“Suburban interior” is next frontier for dense construction, researchers argue

(Yes, in a bit of a coincidence, we were just talking about what this looks like in Denver yesterday.)
3 min. read
Little boxes on the hillside, and yes I do believe that is ticky tacky. (Kevin J. Beaty/Denverite) residential real estate; houses; suburbs; lakewood; kevinjbeaty; denver; denverite; colorado;

Major American cities like Denver are running out of green space even as the housing crisis worsens. For a solution, some urban thinkers are looking at a sacred cow: the auto-centric residential landscape.

For decades now, residential construction has happened largely on the edges of cities or in their dense cores.

Meanwhile, "a growing swath of the interior has fallen dormant and produces new homes at a negligible pace," writes Issi Romem, an economics doctorate, in a report for BuildZoom.

He points to Los Angeles for an example. These "dormant suburban areas" make up 52 percent of the residential footprint for the greater metro -- but only a small fraction of its new housing is built there.

This is almost blindingly obvious, of course. People who live in these outlying residential areas see them as "finished." They're full. They're not supposed to change.

(Yes, in a bit of a coincidence, we were just talking about what this looks like in Denver yesterday.)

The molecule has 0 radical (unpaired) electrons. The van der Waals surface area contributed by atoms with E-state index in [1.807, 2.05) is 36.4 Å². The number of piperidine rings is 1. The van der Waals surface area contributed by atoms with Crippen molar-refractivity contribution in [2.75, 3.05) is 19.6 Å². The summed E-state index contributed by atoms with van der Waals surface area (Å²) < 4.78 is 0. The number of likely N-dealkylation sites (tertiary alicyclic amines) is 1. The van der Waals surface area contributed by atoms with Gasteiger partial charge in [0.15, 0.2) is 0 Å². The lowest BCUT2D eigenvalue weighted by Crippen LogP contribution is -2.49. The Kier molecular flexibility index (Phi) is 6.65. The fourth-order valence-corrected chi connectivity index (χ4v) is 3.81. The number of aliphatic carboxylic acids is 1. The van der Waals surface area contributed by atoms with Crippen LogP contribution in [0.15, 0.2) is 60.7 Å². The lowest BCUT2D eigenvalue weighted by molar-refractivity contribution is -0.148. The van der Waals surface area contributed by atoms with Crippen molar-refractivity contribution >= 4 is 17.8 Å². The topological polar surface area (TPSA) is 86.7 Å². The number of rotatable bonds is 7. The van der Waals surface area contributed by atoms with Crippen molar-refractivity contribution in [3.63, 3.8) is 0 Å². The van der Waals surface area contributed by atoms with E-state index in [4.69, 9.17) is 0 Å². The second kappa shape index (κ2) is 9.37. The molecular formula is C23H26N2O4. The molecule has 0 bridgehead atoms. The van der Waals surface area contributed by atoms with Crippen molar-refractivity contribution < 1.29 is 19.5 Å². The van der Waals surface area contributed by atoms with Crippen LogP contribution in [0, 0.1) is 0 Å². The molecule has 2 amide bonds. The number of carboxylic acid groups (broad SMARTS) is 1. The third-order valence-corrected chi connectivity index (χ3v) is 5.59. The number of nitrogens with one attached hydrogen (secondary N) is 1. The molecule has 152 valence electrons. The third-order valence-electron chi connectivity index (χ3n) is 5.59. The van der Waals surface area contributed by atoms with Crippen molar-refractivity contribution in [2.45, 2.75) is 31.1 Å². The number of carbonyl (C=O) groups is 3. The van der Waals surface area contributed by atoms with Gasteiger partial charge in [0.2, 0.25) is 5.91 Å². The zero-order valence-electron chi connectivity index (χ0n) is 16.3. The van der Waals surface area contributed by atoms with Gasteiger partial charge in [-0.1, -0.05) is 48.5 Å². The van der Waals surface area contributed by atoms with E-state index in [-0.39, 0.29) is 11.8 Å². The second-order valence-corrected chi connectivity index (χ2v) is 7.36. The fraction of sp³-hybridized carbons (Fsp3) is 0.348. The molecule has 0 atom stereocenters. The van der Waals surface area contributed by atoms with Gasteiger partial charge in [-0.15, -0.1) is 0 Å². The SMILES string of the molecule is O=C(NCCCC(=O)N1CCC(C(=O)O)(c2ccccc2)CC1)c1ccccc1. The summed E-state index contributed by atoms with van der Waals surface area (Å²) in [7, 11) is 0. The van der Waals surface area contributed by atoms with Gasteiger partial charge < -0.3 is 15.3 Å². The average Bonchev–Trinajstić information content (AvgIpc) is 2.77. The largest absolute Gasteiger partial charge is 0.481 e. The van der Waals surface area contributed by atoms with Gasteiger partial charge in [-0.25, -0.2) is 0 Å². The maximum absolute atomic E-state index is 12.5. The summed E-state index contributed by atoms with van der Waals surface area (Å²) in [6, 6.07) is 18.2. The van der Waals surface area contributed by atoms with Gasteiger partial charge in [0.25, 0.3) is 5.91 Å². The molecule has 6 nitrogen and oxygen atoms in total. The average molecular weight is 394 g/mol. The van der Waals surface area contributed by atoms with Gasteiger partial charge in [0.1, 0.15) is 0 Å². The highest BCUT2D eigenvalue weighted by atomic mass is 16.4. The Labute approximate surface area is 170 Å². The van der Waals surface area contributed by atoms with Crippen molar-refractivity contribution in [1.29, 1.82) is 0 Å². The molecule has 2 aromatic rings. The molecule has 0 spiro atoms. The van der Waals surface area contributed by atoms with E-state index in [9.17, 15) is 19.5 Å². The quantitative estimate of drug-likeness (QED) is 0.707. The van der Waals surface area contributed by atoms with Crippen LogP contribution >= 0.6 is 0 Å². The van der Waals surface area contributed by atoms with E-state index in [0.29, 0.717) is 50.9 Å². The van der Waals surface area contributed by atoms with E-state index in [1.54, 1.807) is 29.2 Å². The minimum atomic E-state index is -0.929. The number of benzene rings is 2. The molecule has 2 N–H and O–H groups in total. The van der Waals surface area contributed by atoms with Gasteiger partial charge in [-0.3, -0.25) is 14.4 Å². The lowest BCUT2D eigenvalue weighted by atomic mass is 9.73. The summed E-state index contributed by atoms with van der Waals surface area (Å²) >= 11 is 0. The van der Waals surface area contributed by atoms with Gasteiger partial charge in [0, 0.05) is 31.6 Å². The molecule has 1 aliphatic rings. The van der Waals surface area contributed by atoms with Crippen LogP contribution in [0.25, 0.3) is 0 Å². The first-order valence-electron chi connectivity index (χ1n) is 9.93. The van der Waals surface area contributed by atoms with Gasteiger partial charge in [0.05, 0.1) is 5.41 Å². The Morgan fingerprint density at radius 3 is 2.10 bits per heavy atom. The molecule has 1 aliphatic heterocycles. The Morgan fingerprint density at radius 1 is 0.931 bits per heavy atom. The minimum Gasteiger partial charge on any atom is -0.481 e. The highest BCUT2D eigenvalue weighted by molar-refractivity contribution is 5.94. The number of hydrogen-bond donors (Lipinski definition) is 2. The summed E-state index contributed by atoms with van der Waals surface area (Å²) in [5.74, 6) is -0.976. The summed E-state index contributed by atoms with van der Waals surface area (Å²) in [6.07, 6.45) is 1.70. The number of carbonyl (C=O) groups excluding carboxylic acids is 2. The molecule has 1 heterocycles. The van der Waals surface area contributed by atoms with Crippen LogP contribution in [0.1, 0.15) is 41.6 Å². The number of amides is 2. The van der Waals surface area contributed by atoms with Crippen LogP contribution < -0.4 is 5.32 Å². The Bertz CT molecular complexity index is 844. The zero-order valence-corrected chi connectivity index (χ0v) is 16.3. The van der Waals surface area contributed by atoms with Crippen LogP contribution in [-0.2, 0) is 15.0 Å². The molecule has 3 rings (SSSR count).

"Once suburban fabric matures, in the sense that the land cover is saturated with development, then the production of new homes usually grinds to a halt," Romem writes. Density only tends to be allowed near transit hubs, downtowns, non-residential areas and gentrifying areas, he adds. That's certainly what we're seeing in Denver.

But this wasn't always the case, Romem argues. "Organic densification" was common before World War II, and we saw a wave of it in the 1960s as well, he writes. Yet it's been largely shut down by local development rules -- rules that ensured low-income and minority families couldn't often follow "white flight" into the suburbs.

Homes in Lakewood. (Kevin J. Beaty/Denverite)

The result is that infill suburban development is often too difficult. Many commercial lenders only want to lend for large apartment projects or whole new subdivisions.

"What was once the great suburban crabgrass frontier, to use historian Kenneth Jackson’s evocative phrase, providing upward mobility and a path to a better life in the 1950s, 1960s, and 1970s, has essentially been choked off," writes Richard Florida.

"... While urban densification can house some people—mainly affluent and educated ones—the bulk of population and housing growth is shifted farther and farther out to the exurban fringe. That leads to more traffic and longer commutes, and the social and environmental consequences that flow from them, as this old suburban-growth model is stretched beyond its limits."

It's happening here.

South Denver residents are mobilizing around ideas like walkability and transit. Meanwhile, new apartment buildings are appearing on the larger roadways, and traffic's projected to get worse in worse.

However, we're also hearing some resistance from people who worry about how new density will change the landscapes they've enjoyed for decades.

We detailed all this in a big piece yesterday, which kicks off our new series on Denver beyond downtown. Follow along with our newsletter.

This chart by Issi Romem shows that more and more land in Los Angeles is going "dormant" with little new construction. (Issi Romem/BuildZoom)

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